James Lawton: BOD's greatest feat is to walk away unscathed
Brian O'Driscoll's heroic disregard for own safety a cornerstone of stellar career – and makes his longevity a wonder of the age
Published 31/05/2014 | 02:30
When the great warriors of sport finally submit to the march of time, the speculation is inevitable. Will we ever see their like again?
Will anyone in rugby move the spirit like Brian O'Driscoll when he takes his last hurrah this weekend after 133 games in the green jersey and four Lions tours?
It is no slur on any of his potential successors, on their nerve and their spirit and the promptings of their native talent, to be more sceptical than ever before because if these attributes are eternal, the culture in which they flourished is certainly not.
There is a reality which grows a little stronger each day. It says that the way of thinking which most celebrated O'Driscoll's career-long willingness to put his health on the line has never been beset by so many piercing questions.
Those questions come, of course, from very close to home – O'Driscoll's home, this is – the one inhabited by the people who know him best and have for so long agonised over the narrow line he strode between stunning triumph and the possibility of physical catastrophe.
Mostly they have been muted but sometimes they have come to the lips of his father Frank, who has spent his life dispensing medical advice as a GP, and his uncle Barry, who resigned as a consultant to the International Rugby Board out of disgust with their policy on the handling of concussion cases.
Shortly before O'Driscoll went on his second Lions tour, as captain against New Zealand in 2005, I sat next to his father in the Lansdowne Road stand.
It was a classic performance from the then 26-year-old player. There were flashes of offensive brilliance, the trademark side-step and the surging power, but if there was an enduring sense at the end of the match, it was the now familiar one of a player who was utterly committed, some might say addicted, to the exhilaration of physical contact.
His father sighed and said: "From time to time I get up the nerve to talk to Brian about the risks he takes, the damage he courts, but to be honest I don't get very far.
"I tell him how proud I am of his achievements but also how I just wish he would sometimes be a little more circumspect. And, of course, he tells me he knows what he is doing, what he can do. In effect, he tells me to mind my own business."
Recently his uncle Barry, who was appalled earlier this month when Florian Fritz of Toulouse was hurried back on the field despite the most compelling evidence of possible concussion after he collided with the knee of Racing Metro's Francois van der Merwe, joined the ritual celebrations of his nephew's superb career.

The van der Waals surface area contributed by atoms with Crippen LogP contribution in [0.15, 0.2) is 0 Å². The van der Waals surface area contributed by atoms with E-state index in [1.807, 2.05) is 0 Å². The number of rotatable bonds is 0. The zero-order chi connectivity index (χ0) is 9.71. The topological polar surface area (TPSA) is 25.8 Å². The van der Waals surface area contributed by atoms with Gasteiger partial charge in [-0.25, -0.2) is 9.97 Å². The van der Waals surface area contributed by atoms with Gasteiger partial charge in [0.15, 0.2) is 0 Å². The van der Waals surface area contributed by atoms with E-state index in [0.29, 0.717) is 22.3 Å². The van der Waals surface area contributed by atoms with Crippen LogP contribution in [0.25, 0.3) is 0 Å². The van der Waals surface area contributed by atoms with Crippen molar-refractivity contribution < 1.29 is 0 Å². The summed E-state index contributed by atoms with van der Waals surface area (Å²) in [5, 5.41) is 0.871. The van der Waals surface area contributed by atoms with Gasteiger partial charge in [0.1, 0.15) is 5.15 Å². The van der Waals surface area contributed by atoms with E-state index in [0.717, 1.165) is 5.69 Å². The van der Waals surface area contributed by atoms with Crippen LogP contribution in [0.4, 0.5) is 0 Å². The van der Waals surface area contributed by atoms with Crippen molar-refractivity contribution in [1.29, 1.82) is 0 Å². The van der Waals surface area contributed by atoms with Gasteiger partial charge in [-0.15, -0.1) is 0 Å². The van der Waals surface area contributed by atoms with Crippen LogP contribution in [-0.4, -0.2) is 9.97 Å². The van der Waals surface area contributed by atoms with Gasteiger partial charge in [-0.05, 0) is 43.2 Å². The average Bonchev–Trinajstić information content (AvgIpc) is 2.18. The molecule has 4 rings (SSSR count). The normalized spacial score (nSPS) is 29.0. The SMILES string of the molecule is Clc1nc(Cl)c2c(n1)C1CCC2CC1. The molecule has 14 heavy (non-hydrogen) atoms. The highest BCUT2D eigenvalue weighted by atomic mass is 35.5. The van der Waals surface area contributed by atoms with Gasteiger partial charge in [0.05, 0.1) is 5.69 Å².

But he also expressed his relief that he would be playing his last game this weekend.
He said that the risks might be 'slight' but they would always require the utmost vigilance.
What isn't in question, of course, is the security of O'Driscoll's place in rugby legend alongside such phenomenal compatriots as Mike Gibson and Willie John McBride. There is, however, the undeniable fact that while Gibson wielded a scalpel and McBride the bludgeon of his own vast physical resources, O'Driscoll happily employed both.
He, self-evidently, could beat you any which way, and it was maybe this truth that provoked one of the most gut-wrenchingly cynical incidents in the history of modern sport.
The resident citing officer, of course quickly and unforgettably decided that the All Blacks had no case to answer, and their countrymen derided the outrage in the Lions party.
Four months later, which is to say long after the Lions tour had been ruined by the ransacking of their inspirational captain, the IRB agreed that the tackle was an outrage.
Perhaps it is not the least astonishing fact of O'Driscoll's career that the Christchurch atrocity, in which he broke a collar bone while stretching out an arm to protect his head, did nothing to staunch any aspect of an individual game of absolute commitment.
O'Driscoll, we have long learned, was beyond any kind of intimidation. Some of a more objective nature, and detached situation, considered his reaction to the rejection by Lions coach Warren Gatland before the last Test in Australia last summer somewhat one-eyed. O'Driscoll one-eyed? What a stunning conclusion.
Of course he has always been unswervingly one-eyed. He turned the blind one obdurately when dealing with the pleadings of his medically educated family. He came back from his personal wasteland of New Zealand with an absolute conviction that his Lions days were not over and it was maybe that which most fuelled his disappointment when Gatland made what many considered to be the series-winning decision.
For the fabled Bod there has, of course, always been one over-riding imperative. It has been to go to the limits, and often a little beyond, the sum of his huge physical gifts. He was the scorer of remarkable tries, indelible strokes of genius which regularly irrigated the lush reaches of his talent, but he never defined himself with such acts of artistry. Essentially, his most compelling presence was visceral.
Right up to this last weekend he has been rather more than a rugby virtuoso. He has been a force of nature, one of the most untrammeled in the history of any sport. That he leaves his own so apparently unscathed is far from the least of his extraordinary achievements. However, it does raise the question of whether rugby in a new age will ever be allowed to let someone like him happen again.
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